Sills: With Tony the most important thing is not that he’s gay and not even that he’s campy but that he is completely present, in-the-moment, living every single second to the fullest. Everything is so exciting so much so that he keeps forgetting that he’s actually involved in and being investigated for a murder.
Cleary: People can be overly sensitive to it and I’m not negating it. But maybe it’s my own experience, and maybe it’s because I’ve known a lot of gay actors, but a lot of people play into that stereotype and use it to be playful and flamboyant and clever. It’s something they use to their advantage.
Abrams: Tony Whitcomb is the most loveable character. He’s very funny. Likewise Roger Bart and Gary Beach in The Producers. We may exaggerate things about a certain character, but there’s a certain truth. I always think of Tony when I get my hair cut.
Still, the fact that a single play has occupied a space called a laboratory for nearly a quarter-century is reason for pause. Some question why one show—especially one like Shear Madness—is allowed to reside permanently in a place ostensibly designed for experimentation.
Kovac: [Before Shear Madness] the shows in the Lab were all free. Of course they would sell out, but we would have crews of 35 running a show that lasted four performances. It was not economically viable.
Peter Marks, Washington Post theater critic: There are a ton of companies in Washington that are always trying to grow up and could use the Kennedy Center’s support. Everyone from No Rules to Synetic could use the Lab. It’s called the Theater Lab, for God’s sake.
Kyd: I’d be a fool not to covet that space. But could [Kyd’s troupe] Taffety Punk afford that? No.
Joy Zinoman, founder of the Studio Theatre: To take a piece of real estate and devote it 25 years to a play like that is untenable.
Marks: It is one of the mysteries of the theater. Of all things to be the longest running show. Washington should hang its head in shame. If there’s an audience for it, God love them. It just shouldn’t be at the supposed premiere arts institution in the country. It throws a moribund quality over the theater program.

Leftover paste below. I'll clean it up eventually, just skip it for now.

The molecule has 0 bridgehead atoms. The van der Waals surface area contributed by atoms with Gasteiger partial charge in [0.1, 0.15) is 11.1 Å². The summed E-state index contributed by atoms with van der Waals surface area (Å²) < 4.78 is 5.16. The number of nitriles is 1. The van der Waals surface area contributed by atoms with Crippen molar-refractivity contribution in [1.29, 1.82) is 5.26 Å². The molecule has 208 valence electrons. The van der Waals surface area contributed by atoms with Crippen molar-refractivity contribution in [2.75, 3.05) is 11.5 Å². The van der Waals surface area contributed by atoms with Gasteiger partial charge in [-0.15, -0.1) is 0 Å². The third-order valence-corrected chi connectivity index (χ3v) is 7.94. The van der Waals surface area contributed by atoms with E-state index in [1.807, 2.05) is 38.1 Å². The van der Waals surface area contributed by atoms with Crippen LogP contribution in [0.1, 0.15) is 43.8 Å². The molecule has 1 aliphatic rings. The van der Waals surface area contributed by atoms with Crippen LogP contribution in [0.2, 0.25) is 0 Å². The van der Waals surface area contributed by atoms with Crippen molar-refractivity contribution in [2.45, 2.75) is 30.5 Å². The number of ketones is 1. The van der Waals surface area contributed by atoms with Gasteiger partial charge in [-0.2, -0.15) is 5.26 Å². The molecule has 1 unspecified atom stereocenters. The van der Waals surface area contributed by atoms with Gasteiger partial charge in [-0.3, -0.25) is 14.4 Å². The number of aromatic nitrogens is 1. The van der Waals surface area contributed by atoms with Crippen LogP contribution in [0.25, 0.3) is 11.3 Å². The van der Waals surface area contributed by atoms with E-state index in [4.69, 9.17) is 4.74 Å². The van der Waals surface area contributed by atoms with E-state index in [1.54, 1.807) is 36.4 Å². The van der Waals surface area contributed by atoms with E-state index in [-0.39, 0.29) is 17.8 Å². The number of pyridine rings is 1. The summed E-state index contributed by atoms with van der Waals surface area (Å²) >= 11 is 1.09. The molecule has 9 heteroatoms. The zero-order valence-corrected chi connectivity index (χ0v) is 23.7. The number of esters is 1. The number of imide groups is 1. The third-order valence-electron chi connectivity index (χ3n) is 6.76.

Zinoman: I can’t understand why the Kennedy Center has kept this guard-all shield around Shear Madness over the years. Whether the audience is full or not, whether the characters are stereotypical or not. Why has it protected it? Surely, the money can’t be that important.
Michael Kaiser, president of the Kennedy Center: The show augments what the Kennedy Center can offer. The profits from Shear Madness provide the Kennedy Center with more resources and allows us to offer more adventuresome theater like Norman and DollHouse.
Warren: It’s part of the institution and a moneymaker. It pays some bills. It’s a cash sale. It’s not a donation. People like to see earned income potential. New play readings don’t need to happen at 8 p.m. during prime days.
Kyd: If it’s keeping actors alive, that’s a good thing. That’s the bottom line.
Marks: It’s like if the Louvre had a permanent collection of clowns on velvet. I don’t think there’s another institution of its caliber in the world that does this.
Abrams: Every manager of ours has to keep a book of what we do. It’s called the “hit by a bus book.” To think that it would ever all not be around is not true because we have so many licensees. If [Bruce and I] are hit by a bus, the show will go on.